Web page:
<p>$$ F_{n-1} \mathbb{R}^2 \to F_n S^2 \to S^2 $$</p>
<p>And the long exact sequence of homotopy groups gives in particular </p>
<p>$$ \mathbb{Z} \to P_{n-1} \to \pi_1 F_n S^2 \to 0$$</p>
<p>using that $\pi_1(S^2) = 0$ and $\pi_2(S^2) = \mathbb{Z}$.</p>
<p>This gives a presentation of $\pi_1 F_n S^2$ as a quotient of $P_{n-1}$ rather than $P_n$, adding just one relator (with a very simple proof indeed). The group $P_n$ can be generated by $n(n-1)/2$ generators and no fewer, and so $P_{n-1}$ can be generated by $(n-1)(n-2)/2$ generators, giving a much smaller set of generators for $\pi_1 F_n S^2$.</p>
<p>So my questions are: (EDITED)</p>
<blockquote>
<p>(1) Did I get something wrong in the above argument?</p>
<p>(2) Does someone know what the image of $\mathbb{Z}$ in $P_{n-1}$ is?</p>
<p>(3) Has this presentation been studied algebraically? Is it easier to work with the group $\pi_1 F_n S^2$ presented as a quotient of $P_{n-1}$ than with the presentation as a quotient of $P_n$ ? Any reference to a work in this direction?</p>
</blockquote>
<p>The answer by Ryan Budney below covers (1) and (2), I think. Any help with (3) appreciated.</p>
<p>Thanks !</p>
<p>Pierre</p>
http://mathoverflow.net/q/1870023Characterizing space that preserves positive-definiteness propertyuser2374357http://mathoverflow.net/users/617122014-11-13T04:13:42Z2014-11-26T00:25:41Z
<p>Given a symmetric positive-definite matrix $\Sigma$, consider the space $\mathcal{D}$ of diagonal matrices such that $\forall D\in\mathcal{D}$, the matrix $\Sigma-D\Sigma^{-1}D$ is positive definite. What is the connectedness of $\mathcal{D}$? Is it simply connected?</p>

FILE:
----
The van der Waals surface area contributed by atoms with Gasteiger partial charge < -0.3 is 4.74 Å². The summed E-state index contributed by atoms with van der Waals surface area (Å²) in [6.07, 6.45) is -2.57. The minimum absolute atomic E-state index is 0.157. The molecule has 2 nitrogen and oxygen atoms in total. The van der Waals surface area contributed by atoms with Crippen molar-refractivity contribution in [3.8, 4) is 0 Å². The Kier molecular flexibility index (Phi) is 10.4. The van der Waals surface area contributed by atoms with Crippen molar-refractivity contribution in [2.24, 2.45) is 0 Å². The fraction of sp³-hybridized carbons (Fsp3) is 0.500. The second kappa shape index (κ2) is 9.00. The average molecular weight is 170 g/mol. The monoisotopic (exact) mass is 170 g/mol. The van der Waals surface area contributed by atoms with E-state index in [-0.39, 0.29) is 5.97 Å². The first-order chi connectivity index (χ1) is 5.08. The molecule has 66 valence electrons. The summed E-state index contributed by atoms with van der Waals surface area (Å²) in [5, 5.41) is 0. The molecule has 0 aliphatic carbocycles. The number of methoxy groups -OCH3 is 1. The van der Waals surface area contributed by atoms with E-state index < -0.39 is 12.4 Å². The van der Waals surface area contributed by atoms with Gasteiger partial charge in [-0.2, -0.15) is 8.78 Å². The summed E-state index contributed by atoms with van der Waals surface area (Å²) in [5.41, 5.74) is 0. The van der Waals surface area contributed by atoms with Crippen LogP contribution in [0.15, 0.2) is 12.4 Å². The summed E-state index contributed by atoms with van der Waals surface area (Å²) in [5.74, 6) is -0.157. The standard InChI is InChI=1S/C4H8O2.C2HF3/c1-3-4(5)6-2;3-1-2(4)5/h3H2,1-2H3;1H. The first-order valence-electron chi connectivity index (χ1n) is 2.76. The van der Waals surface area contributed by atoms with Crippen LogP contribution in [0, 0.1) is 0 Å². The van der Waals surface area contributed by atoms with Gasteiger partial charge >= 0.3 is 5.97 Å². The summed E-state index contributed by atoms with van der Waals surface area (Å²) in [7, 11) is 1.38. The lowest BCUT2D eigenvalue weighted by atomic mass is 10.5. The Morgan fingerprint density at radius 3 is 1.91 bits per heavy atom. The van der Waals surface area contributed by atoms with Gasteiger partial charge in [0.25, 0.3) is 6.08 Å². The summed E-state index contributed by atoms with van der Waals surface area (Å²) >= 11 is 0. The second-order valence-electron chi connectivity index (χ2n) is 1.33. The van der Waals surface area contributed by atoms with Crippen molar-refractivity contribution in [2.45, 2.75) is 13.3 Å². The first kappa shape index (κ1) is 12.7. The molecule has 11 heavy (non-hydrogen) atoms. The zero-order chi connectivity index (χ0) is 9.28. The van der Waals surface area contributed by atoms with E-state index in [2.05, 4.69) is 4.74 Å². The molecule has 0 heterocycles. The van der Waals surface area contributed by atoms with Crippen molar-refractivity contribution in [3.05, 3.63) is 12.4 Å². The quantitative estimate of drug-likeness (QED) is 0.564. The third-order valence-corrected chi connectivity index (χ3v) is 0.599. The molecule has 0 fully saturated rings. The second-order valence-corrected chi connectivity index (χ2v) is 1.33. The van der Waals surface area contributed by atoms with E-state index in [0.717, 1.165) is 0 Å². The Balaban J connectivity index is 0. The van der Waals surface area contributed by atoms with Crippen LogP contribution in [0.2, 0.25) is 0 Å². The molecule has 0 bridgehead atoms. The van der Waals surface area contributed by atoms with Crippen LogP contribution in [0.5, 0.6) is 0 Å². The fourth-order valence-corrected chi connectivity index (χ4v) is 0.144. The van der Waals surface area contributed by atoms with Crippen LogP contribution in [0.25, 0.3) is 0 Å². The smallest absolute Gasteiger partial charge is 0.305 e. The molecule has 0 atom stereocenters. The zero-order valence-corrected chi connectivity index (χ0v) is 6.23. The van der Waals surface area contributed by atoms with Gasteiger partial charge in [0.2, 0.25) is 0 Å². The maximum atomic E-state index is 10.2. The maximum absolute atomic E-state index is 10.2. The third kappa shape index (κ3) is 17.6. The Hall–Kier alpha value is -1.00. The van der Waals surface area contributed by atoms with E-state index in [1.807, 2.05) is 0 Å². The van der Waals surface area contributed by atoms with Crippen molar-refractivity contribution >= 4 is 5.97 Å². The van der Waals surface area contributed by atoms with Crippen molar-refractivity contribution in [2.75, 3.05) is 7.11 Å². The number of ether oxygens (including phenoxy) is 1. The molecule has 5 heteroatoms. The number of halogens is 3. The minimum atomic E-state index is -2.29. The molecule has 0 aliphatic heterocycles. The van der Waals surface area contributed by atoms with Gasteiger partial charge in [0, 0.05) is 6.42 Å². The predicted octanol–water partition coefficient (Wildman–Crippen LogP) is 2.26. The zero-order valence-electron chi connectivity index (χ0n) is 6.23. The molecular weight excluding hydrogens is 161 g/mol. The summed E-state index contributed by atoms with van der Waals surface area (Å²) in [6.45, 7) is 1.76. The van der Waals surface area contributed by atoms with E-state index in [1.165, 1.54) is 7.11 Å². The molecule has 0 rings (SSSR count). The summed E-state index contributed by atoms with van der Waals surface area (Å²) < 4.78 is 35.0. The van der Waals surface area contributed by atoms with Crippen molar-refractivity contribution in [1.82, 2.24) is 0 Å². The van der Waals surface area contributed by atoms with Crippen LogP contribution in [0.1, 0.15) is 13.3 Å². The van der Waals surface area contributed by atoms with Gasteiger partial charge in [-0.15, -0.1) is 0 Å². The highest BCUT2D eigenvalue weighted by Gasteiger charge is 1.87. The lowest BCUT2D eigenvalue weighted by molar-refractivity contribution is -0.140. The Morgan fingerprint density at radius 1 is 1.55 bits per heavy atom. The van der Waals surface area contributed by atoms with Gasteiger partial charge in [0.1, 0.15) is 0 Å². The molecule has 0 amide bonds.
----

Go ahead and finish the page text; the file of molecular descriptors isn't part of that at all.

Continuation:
http://mathoverflow.net/q/1853517Does Nelson try to prove PA inconsistent directly?Wojowuhttp://mathoverflow.net/users/301862014-10-25T10:09:28Z2014-11-26T00:17:17Z
<p>Edward Nelson is known for his serious attempts to show that Peano axioms, and sometimes even weaker theories, are inconsistent. I wasn't able to find Nelson's papers anywhere, so I wanted to ask a question about structure of his proofs:</p>
<blockquote>
<p>Did Nelson attempts try to, for some statement $\phi$, prove both $\phi$ and not $\neg\phi$?</p>
</blockquote>
<p>Some of you might ask a question "What other possibility could there be?", and here is one such possibility: PA might just prove the statement "PA is inconsistent". What is the difference? The difference is that supposed "proof" of contradiction might have nonstandard length. You can think of this in terms of different theory, namely $PA+\neg Con(PA)$. This theory shows that PA is inconsistent (because one of its axioms says so), and, as extension of PA, it can show itself inconsistent. However, the theory itself is still consistent.</p>
<p>What the reasoning above shows is that PA is not $\omega$-consistent. So, slightly restating the question,</p>
<blockquote>
<p>Did Nelson in his attempts really try to show PA inconsistent, or just $\omega$-inconsistent?</p>
</blockquote>
<p>Also, if anyone knows a source where I could find Nelson's papers, I'd be thankful; this is the reason I added "reference-request" tag.</p>
<p>Thanks for all feedback!</p>
http://mathoverflow.net/q/1684950Third order central moment of a positive linear combination of log-normal random variablesShravan Mohanhttp://mathoverflow.net/users/513912014-05-29T05:07:08Z2014-11-25T23:17:12Z
<p>What is the sign (+tive/-tive) of the third order central moment of a positive linear combination of log-normal random variables? </p>
<p>It seems to be a common notion that the skewness of random variables with longer tails to the right is positive. Is it correct? If so, how do you prove it? </p>
http://mathoverflow.net/q/1659201question about the optimal decomposition of supermartingaleCodeGolfhttp://mathoverflow.net/users/378502014-05-12T11:48:52Z2014-11-25T21:36:29Z